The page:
The newspapers sitting on my desk since August are already almost yellow. I’ve been thinking since then of writing this. The capture and release of NBC’s Richard Engel and his crew lifted me from my ennui.
Why in the collective conscience are soldiers the only heroes in combat boots, why not the messengers of the bad news? ITEM: From the New York Times of 8/22/12 – “Two days after a Japanese journalist, Mika Yamamoto, was shot and killed in the Syrian city of Aleppo, her news agency released some of the footage she recorded in her final hours. The video, posted online with subtitles by The Telegraph of Britain, shows that Ms. Yamamoto, 45, was filming Syrian rebel fighters alongside her partner, Kazutaka Sato, when she was shot and killed.”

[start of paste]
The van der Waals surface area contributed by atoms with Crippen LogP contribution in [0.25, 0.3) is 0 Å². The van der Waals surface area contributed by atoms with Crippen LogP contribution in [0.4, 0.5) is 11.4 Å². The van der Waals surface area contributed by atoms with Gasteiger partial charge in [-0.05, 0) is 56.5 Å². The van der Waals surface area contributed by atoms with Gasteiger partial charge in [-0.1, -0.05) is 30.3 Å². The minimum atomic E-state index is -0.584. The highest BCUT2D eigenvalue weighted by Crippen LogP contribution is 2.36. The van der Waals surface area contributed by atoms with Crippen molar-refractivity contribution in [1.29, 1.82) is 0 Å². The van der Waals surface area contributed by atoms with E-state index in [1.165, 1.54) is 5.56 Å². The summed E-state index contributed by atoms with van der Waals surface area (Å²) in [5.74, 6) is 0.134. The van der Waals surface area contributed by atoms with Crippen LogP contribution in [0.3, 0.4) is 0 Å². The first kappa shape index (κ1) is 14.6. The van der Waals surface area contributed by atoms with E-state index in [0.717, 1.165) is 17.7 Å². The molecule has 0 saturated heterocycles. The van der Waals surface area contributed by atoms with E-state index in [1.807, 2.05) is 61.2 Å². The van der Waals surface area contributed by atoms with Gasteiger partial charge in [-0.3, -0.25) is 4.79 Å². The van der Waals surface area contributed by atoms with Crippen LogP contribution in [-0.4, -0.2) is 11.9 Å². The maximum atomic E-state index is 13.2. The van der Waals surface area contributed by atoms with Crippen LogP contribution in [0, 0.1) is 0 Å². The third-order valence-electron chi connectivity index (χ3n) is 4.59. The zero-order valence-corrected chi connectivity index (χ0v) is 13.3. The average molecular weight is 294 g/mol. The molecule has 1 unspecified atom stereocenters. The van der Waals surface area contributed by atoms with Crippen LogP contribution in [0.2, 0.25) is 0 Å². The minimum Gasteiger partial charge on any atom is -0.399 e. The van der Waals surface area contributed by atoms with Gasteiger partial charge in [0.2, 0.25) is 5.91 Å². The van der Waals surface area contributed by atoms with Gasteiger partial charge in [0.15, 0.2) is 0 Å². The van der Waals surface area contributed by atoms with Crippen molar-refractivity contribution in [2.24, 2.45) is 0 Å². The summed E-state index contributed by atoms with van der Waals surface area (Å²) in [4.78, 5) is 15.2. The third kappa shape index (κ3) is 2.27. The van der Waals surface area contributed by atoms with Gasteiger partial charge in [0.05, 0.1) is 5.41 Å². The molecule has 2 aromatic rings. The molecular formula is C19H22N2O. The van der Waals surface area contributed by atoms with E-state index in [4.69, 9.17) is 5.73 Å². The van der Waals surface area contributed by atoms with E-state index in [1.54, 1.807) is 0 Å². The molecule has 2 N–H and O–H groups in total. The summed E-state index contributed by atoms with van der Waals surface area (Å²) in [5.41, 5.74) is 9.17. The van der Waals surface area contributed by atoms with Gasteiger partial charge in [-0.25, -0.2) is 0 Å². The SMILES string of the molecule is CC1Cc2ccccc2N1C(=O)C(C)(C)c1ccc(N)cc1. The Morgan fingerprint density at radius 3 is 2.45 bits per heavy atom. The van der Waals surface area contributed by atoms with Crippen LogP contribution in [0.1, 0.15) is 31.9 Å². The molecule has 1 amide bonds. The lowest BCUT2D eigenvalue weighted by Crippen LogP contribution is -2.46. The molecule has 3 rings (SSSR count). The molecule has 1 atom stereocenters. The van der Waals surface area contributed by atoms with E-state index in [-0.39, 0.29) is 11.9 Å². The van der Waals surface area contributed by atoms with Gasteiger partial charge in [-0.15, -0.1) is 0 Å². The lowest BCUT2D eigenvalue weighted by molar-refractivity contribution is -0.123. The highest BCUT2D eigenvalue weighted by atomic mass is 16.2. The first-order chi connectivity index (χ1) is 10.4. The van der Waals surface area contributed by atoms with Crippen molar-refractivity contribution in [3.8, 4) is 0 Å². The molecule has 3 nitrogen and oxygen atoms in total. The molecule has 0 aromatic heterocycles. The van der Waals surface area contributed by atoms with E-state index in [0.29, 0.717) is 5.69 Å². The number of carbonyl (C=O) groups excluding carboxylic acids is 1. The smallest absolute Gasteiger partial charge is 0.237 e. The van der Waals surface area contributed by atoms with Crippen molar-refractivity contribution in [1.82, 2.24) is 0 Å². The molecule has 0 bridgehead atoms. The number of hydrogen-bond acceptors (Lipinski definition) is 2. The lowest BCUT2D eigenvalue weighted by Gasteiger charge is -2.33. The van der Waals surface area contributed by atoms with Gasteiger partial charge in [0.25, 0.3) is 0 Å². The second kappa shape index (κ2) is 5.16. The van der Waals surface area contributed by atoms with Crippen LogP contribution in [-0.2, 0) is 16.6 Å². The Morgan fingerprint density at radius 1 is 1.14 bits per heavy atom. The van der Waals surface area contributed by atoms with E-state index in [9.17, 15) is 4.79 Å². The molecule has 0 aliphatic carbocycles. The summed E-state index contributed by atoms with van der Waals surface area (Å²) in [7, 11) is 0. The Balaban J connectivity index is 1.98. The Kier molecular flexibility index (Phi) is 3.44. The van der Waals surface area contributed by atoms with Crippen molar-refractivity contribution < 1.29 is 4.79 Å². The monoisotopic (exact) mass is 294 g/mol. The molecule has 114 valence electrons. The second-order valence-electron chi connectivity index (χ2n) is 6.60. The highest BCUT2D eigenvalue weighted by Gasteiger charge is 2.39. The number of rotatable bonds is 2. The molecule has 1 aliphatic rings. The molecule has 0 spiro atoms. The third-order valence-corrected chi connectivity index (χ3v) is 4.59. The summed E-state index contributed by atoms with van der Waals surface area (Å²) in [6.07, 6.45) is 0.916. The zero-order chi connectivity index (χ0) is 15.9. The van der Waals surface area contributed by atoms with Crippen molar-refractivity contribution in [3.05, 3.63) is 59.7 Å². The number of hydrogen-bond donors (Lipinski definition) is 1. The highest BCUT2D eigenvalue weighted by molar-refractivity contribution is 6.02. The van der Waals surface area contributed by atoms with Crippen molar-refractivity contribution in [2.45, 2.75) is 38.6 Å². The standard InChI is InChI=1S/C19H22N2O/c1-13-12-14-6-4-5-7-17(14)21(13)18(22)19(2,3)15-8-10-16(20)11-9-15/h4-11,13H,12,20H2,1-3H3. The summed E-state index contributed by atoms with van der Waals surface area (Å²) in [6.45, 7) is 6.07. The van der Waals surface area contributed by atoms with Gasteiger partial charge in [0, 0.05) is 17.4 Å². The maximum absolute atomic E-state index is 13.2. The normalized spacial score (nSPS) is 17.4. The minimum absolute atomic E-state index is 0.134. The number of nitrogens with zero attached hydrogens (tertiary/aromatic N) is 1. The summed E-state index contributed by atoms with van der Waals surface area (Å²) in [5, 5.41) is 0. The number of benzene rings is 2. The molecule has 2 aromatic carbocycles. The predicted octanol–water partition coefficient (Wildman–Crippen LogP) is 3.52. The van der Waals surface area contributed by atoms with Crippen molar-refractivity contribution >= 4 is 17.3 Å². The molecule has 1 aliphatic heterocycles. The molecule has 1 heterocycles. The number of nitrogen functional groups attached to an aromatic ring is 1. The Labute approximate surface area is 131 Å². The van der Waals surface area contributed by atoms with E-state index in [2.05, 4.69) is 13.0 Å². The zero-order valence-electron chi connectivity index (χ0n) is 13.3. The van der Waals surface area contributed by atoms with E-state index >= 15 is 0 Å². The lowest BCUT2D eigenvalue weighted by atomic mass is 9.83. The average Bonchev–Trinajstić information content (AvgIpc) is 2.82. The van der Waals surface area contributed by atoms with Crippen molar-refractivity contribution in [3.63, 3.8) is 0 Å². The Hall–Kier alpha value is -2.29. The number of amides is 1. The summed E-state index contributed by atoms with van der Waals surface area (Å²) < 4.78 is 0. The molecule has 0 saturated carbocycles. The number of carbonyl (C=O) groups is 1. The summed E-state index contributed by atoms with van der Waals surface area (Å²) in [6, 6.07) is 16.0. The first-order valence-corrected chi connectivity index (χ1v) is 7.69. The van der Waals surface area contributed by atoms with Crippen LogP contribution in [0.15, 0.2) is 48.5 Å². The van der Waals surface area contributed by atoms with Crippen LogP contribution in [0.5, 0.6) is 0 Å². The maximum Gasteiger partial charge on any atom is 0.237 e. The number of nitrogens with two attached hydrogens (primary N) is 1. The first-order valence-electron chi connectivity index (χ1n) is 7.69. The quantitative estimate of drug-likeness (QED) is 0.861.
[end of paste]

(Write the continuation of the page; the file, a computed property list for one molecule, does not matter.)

In that same issue of the Times, this appeared: “… an international team of doctors and nurses has been quietly treating Syrian opposition fighters and civilians for the past two months, Doctors Without Borders announced in Paris on Tuesday.”
Is there some reason we refer to foot soldiers as heroes and “our treasure” and ignore the fact that while the US supposedly has no boots on the ground in Syria, there are journalists and medical personnel? Could it be because the reporters bring bad news and the doctors give us high bills? No way am I knocking the troops, but it is something to think about. We would have no idea what is going on in Syria without reporters of all nationalities there. Perhaps that’s the problem – we’d rather not know. According to the Committee to Protect Journalists, as of December 18, 67 journalists were killed worldwide in 2012; and 28 have been killed in Syria alone.